The U.S Fish and Wildlife Service rejected once again federal protection to the Alexander Archipelago wolf, constantly demanded by conservationists for over 20 years.

Government denied his feature on the endangered and threatened species list due to the fact that the Alaskan wolf is considered “stable”, officials said.

Even though the wolf population has declined over the last years, the current population it is considered healthy and in no need to be protected by the list, they added.

A gray wolf in the wiild. Photo: The Christian Science Monitor/National Park Service/AP
A gray wolf in the wiild. Photo: The Christian Science Monitor/National Park Service/AP

The state is committed to protect the wolf with others measures like improved forest management and hunting practices, declared Bruce Dale, the director of the division of wildlife within the Alaska Department of Fish and Game, said to Los Angeles Times.   

The wolf is endemic to the forest region around the southeast part of Alaska and on the coast of British Columbia, according to last surveys. However, the Alexander Archipiélago wolf can be found in smalls packs on the Prince of Wales Islands, and is this specific pack that the activist are focus on protecting. Sources said that due to the logging in the area the wolf populations in the island has decreased from 300 to 50 in a few years.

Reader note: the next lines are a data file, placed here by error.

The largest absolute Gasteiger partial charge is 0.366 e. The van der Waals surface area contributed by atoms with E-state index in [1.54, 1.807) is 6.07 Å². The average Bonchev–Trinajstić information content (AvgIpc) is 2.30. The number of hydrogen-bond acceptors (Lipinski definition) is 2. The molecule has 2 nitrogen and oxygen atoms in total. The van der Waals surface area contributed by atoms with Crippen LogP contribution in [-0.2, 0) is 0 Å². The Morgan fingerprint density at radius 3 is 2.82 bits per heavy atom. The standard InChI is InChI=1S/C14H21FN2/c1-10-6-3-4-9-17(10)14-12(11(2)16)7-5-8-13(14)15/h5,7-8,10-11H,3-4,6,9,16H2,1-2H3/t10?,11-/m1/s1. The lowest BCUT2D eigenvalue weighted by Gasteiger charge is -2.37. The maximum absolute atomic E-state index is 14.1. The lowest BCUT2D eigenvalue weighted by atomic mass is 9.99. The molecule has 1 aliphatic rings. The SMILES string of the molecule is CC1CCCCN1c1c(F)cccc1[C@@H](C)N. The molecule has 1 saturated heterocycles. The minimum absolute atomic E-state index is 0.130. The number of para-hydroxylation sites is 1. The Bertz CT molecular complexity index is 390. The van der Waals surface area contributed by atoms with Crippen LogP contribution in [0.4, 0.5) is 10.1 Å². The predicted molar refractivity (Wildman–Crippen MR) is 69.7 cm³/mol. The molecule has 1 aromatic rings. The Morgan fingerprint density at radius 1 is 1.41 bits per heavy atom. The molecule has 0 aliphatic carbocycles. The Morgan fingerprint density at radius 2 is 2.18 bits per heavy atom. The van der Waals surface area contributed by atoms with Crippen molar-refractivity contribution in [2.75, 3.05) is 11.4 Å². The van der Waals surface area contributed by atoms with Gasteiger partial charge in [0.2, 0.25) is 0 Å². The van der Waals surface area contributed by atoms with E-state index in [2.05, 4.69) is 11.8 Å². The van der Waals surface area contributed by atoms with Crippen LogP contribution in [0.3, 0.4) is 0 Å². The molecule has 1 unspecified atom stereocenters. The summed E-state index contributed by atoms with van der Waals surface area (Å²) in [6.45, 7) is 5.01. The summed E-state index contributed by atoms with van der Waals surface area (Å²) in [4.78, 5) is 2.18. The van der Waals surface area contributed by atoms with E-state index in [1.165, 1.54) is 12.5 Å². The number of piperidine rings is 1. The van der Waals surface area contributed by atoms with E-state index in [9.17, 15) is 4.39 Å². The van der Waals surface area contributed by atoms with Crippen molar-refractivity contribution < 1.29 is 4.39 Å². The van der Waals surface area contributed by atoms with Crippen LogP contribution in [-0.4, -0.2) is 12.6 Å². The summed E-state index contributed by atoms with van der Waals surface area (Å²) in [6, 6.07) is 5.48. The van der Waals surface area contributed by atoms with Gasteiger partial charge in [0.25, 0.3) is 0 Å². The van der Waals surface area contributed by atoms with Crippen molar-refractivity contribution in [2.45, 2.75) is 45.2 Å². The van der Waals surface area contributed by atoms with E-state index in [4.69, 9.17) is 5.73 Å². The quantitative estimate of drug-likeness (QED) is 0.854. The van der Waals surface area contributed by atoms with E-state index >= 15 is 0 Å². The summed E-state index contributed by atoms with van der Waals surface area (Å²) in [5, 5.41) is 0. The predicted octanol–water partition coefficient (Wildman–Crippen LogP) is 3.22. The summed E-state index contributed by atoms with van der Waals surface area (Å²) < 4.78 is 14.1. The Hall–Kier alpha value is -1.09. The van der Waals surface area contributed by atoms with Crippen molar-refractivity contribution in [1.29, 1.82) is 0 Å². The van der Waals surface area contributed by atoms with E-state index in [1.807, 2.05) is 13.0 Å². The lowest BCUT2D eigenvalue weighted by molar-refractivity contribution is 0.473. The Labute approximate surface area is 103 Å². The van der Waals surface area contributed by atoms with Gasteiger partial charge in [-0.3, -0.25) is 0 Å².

Deer population has also decreased in the island due the logging, and being the deer the wolf natural prey, it contributed to the disappearance of the wolf.

The main argument for the protection of this specific population is that they are, according to scientific evidence, genetically different to the rest of the Alexander Archipelago wolves in others parts of the world. 

The government response to this argument was that the genetic data do not show significant variations within the different wolves populations, and the Prince of Wales Islands population it is not persisting in an unusual or unique ecological setting. 

They also added that the population in the island only constitute 6 % of the current estimated population and 4 % of the range of the Alexander Archipelago wolf. So any negative change will not impact the specie in a significant way, government officials added.

Source: Los Angeles Times